Meadow Vole

Although the vole is sometimes called the meadow mouse, it is not a mouse at all. In appearance, it is similar to a mouse, but its body is chunkier and heavier than a mouse’s. It’s about 4 to 8 inches long and is dark brown to grayish brown. Compared to a mouse, a vole has longer hair, a much shorter tail, its nose is more blunt, and its eyes and ears are small.

Voles are found almost exclusively outside and are considered agricultural pests since they feed on seeds, leaves, seedlings, root crops, fruits and vegetables. They will even girdle small trees and shrubs while feeding on bark. They live mostly where there is heavy grass or weed cover, in pastures, orchards, roadsides, yards, or gardens. In gardens, it is usually voles that cause the plant feeding damage often blamed on moles. Many gardeners consider voles to be their number one pest.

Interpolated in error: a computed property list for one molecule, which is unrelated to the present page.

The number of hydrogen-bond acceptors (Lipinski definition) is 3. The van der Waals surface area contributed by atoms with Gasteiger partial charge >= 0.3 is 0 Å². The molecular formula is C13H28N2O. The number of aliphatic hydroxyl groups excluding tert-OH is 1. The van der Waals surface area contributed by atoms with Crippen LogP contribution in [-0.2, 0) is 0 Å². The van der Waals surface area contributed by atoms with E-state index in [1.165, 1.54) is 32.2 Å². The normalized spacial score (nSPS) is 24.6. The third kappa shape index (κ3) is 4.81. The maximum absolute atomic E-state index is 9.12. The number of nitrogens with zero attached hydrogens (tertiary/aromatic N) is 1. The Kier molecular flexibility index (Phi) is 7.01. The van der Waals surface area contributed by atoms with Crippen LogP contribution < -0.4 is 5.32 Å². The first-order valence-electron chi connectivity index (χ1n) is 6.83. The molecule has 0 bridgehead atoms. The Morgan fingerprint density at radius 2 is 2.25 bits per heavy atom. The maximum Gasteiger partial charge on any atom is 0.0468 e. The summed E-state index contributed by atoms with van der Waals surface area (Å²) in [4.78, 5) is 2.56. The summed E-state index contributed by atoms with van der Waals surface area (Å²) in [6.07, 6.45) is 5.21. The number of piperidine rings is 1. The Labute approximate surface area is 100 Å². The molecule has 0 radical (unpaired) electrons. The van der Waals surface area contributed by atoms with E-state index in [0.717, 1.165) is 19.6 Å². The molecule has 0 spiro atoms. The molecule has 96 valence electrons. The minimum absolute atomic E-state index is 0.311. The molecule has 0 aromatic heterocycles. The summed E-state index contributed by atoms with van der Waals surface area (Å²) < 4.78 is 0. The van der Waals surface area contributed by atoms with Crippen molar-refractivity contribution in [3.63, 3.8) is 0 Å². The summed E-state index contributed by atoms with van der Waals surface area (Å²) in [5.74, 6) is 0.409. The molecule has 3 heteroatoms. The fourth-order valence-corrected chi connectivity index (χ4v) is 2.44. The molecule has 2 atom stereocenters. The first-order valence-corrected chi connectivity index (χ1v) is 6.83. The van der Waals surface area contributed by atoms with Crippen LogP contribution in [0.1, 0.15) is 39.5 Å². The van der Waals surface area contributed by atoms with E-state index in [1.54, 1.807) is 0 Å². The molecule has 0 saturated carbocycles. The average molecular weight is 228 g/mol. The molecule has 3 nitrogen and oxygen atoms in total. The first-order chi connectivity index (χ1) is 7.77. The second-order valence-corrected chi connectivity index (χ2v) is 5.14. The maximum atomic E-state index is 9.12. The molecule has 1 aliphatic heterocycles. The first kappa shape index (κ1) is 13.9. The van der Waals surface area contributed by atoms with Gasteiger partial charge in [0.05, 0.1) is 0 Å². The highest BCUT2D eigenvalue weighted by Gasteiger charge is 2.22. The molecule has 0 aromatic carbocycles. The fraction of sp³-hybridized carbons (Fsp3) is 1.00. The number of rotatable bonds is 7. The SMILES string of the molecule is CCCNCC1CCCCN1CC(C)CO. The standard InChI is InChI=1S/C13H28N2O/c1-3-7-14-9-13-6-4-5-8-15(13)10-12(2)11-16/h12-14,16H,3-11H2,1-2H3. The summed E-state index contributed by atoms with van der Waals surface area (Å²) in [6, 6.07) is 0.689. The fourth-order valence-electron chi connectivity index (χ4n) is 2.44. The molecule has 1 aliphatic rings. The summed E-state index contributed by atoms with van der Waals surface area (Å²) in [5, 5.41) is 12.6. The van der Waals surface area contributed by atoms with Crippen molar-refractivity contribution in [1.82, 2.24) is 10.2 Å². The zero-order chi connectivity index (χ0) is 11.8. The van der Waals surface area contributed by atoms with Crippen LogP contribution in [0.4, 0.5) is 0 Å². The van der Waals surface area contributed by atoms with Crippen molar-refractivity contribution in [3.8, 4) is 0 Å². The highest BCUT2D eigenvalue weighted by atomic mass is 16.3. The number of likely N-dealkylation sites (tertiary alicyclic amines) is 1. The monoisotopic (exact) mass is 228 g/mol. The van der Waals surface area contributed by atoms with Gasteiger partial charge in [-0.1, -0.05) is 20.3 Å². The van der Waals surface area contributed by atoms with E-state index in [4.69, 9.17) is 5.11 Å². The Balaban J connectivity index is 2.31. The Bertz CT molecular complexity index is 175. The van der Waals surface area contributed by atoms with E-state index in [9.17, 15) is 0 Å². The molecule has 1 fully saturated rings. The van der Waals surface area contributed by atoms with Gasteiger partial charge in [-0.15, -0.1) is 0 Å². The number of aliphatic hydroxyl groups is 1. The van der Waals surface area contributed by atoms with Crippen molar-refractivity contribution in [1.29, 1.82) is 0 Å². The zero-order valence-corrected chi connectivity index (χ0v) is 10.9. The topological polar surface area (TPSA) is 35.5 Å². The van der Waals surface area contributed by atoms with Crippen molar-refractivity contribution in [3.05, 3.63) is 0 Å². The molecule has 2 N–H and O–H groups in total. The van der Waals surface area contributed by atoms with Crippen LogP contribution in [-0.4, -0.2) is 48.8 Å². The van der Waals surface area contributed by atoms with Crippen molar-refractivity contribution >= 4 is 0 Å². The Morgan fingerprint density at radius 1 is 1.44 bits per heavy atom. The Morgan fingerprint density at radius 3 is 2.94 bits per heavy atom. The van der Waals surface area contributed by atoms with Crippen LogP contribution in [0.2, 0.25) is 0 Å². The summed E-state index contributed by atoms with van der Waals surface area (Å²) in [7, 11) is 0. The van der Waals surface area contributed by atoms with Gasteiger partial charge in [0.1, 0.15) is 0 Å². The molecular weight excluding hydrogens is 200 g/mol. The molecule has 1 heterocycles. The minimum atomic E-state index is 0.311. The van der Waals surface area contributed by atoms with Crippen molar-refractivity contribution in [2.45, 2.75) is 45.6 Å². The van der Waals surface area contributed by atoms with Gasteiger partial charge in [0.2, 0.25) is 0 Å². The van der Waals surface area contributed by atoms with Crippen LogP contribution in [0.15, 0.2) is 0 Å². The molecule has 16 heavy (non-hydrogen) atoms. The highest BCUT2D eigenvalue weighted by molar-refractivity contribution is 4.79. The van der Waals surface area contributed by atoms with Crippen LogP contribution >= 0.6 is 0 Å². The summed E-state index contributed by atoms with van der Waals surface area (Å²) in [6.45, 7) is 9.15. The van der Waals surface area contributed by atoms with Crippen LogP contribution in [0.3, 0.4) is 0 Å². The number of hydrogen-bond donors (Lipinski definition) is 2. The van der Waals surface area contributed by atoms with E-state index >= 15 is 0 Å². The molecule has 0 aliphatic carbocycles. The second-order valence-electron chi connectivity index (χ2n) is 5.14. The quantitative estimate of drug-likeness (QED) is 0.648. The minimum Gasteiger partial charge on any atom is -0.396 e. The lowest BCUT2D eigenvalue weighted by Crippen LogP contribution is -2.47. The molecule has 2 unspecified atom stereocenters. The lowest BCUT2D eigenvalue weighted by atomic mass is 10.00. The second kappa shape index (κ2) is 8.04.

Besides damaging plants by feeding, voles destroy landscaping and gardens with their tunneling. They use both shallow underground tunnels and above-ground runways to move from place to place. They often leave visible runways through vegetation. This extensive surface runway system will have numerous openings into their underground tunnels just below the surface. Voles are also known for using abandoned mole tunnels as travel routes to reach seeds and roots.

Unlike mice, voles rarely enter buildings. If they do end up inside, they are always found on lower levels and can not reproduce indoors like mice.



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